Hollywood offers ‘National Treasure’ for those impatient nonreaders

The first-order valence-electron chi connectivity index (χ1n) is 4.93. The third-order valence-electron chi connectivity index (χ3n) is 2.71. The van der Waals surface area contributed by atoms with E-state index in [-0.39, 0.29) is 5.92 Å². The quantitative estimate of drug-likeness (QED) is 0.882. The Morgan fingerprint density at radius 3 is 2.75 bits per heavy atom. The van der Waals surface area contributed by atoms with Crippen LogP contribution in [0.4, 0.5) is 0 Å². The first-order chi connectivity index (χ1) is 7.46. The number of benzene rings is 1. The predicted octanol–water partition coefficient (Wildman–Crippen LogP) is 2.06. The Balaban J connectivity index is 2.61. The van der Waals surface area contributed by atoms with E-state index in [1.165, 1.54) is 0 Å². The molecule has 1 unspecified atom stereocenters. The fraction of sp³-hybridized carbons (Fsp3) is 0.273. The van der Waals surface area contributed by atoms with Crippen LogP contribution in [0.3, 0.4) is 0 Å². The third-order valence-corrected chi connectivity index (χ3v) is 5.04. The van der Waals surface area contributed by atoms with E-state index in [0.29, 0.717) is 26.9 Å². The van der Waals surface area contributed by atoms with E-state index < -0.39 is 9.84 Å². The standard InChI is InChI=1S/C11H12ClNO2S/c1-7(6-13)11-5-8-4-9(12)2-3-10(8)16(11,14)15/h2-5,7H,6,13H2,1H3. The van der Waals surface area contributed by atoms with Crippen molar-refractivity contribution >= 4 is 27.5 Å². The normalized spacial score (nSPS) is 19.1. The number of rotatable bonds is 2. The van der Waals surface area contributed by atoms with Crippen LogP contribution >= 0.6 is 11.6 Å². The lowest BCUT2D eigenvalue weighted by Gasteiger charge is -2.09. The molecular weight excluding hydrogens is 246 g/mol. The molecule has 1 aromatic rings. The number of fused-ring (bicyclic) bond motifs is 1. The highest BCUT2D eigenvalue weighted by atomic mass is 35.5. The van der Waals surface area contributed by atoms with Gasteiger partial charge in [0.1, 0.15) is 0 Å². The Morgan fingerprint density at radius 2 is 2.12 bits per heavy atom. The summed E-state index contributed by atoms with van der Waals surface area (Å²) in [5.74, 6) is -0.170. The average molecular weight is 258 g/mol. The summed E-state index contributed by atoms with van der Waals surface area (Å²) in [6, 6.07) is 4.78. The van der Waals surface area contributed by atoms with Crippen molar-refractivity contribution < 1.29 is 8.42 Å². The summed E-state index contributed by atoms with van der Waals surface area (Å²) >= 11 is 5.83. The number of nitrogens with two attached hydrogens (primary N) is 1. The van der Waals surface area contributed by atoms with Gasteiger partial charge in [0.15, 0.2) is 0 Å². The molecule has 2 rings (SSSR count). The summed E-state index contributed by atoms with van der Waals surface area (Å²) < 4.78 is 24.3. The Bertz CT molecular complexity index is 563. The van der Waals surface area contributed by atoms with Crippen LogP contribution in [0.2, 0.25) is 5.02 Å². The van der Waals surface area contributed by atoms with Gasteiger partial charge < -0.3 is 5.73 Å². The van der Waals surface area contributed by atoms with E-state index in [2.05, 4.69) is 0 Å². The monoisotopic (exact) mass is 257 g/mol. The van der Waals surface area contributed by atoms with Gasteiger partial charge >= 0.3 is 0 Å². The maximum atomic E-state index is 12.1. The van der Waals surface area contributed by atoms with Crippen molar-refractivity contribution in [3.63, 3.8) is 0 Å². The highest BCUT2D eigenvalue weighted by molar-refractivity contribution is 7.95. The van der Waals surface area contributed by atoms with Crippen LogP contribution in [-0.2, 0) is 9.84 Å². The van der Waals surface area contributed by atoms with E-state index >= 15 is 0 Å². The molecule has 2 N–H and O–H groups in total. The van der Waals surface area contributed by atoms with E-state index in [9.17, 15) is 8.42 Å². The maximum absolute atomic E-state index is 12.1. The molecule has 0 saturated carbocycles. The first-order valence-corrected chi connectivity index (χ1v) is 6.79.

Hollywood has an answer for people who don’t like to read or who don’t want to wait another year to catch a glimpse of “The Da Vinci Code” craze: It’s called “National Treasure.”Much like “Antz” tried to steal the thunder from Pixar’s “A Bug’s Life” in 1998, it seems director Jon Turteltaub wants to cash in on “The Da Vinci Code” buzz before Ron Howard releases his cinematic version of the best-selling book next year. Only, “National Treasure” focuses on secret societies without the depth of religious overtones in Dan Brown’s “The Da Vinci Code.”The movie spoon-feeds answers to ridiculously complex riddles created by the nation’s most intelligent founders, then hooks audiences with explosions, cliff-hangers and cleavage.Not that that’s a bad thing (I think Dan would especially agree regarding the cleavage). As long as you buy a ticket expecting a typical Hollywood action flick, you can easily find two hours of entertainment in “National Treasure.”But that’s also the problem: If you’re searching for any kind of depth or plausibility in “National Treasure,” you may want to dig elsewhere.From the moment Ben Gates (Nicolas Cage) walks a few steps north of the Arctic Circle, finds metal with his detector, digs a foot into the soft snow and discovers a long-sought-after 19th century ship, you know the movie isn’t going to go deep.The plot relies on a long intellectual explanation to bring viewers up to speed, then continues with an adrenaline-filled treasure hunt between good guys with a sexy sidekick, and bad guys with accents. In between, it injects sentimental moments apparently meant to tug at patriotic heartstrings.If it weren’t for the manufactured tension in the good-guys-versus-bad-guys race, “National Treasure” would sink in a sea of superficiality. But with it, the movie works well enough.Glib comments like good-guy Riley Poole’s (Justin Bartha) observation that the Declaration of Independence is nearly impossible to steal because “It’s surrounded by guards, video monitors and little kids on their eighth-grade field trips” provide a few chuckles and tame the building tension. And the relationship between Gates and Abigail Chase (Diane Kruger) – though completely forced and undeveloped – provides the movie with that ever-so-important romance factor.But the most intriguing element of “National Treasure” lies in the legend itself. It entices you to study the symbols on our currency and question whether secret societies left behind clues to a hidden enigma. After spending $8 (and some change) at the theater, all it takes is the back of a dollar bill to provide endless hours of contemplation about how you could be the one to break the clandestine code.After spending $8 (and some change) at the theater, all it takes is the back of a dollar bill to provide endless hours of contemplation about how you could be the one to break the clandestine code.
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